In 2020, Neo-Nazis and Serial Killers Have No Place in a Newspaper's Obituary Section

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n Thursday, Nov. 12, the obituary section of The New York Times gave prominent space to Tom Metzger, a neo-Nazi and the founder of the California Knights of the Ku Klux Klan. Above the 1,000 word obituary, Metzger was presented in a black and white photo from 1980, sitting behind a desk, quietly examining paperwork. It was an image so unremarkable it took me a full minute to notice the shotgun propped up on the California flag behind him.

The very next day, The Guardian granted serial killer Peter Sutcliffe—who mutilated and murdered at least 13 women and girls (police suspect the number is higher)—a lengthy obituary. At 1,150 words, it was accompanied by a large black and white photo of Sutcliffe wearing a suit. (This photo choice at least had the decency to involve the back of a police van.)

There's no doubt that the deaths of both of these men warranted news reports. And outlets like Sky News (which presented Sutcliffe's death through a lens that focused on his victims first) and AP (which took the time to name Mulugeta Seraw, the Black man whose murder Metzger was found legally liable for) have proven such reports can give dignity to the victims of both.

By contrast, the format of the newspaper obituary focuses on the individual who has died. It's that format that permitted The New York Times to wait 20 paragraphs before mentioning Seraw by name. And it's why The Guardian named only two of Sutcliffe's victims after three full paragraphs about his schooling, family background and love life.

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he New York Times has repeatedly gone out of its way to present its obituaries section as hallowed, noble ground. Two years ago, it created "Overlooked," a space in which the newspaper retroactively writes obituaries for significant figures that were deemed unworthy at the time of their deaths. "Since 1851," the "Overlooked" homepage declares, "obituaries in The New York Times have been dominated by white men. Now, we’re adding the stories of other remarkable people."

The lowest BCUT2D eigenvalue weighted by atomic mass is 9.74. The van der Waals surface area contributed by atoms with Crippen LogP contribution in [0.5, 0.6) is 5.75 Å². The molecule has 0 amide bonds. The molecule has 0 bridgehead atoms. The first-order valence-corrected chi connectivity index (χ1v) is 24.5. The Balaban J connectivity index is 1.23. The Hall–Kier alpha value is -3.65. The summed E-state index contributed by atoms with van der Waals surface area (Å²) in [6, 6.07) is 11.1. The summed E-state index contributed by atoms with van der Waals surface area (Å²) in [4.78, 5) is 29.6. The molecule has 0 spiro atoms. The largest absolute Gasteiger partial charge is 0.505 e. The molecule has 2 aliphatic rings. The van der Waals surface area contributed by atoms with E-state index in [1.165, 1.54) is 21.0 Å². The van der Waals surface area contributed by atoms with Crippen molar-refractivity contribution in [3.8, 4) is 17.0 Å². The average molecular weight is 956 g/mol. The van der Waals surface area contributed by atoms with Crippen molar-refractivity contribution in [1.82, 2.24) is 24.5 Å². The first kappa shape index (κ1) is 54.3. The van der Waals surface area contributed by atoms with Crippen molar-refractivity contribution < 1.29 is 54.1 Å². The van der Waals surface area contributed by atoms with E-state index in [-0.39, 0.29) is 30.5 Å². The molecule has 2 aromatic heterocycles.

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In Vanessa Gould's 2016 documentary, Obit, the viewer is given a fly-on-the-wall look at the New York Times' obituary team in action. The staff is seen wrestling with fact-checking, deadlines and the task of figuring out whose lives to immortalize in their pages. The editorial staffers talk often in the film about who is "worthy" of their posthumous limelight, and approach the task with an unerring sense of respect.

"I really admire the people I write about generally," journalist Douglas Martin says at one point. "It becomes a little love affair in a sense and they're important to you. And I think you bring that feeling, that warmth that you develop over time to all these people."

Fellow writer Margalit Fox adds: "It's almost never depressing because we're almost always writing about someone... who has died after a long, rich, creative, fulfilling life."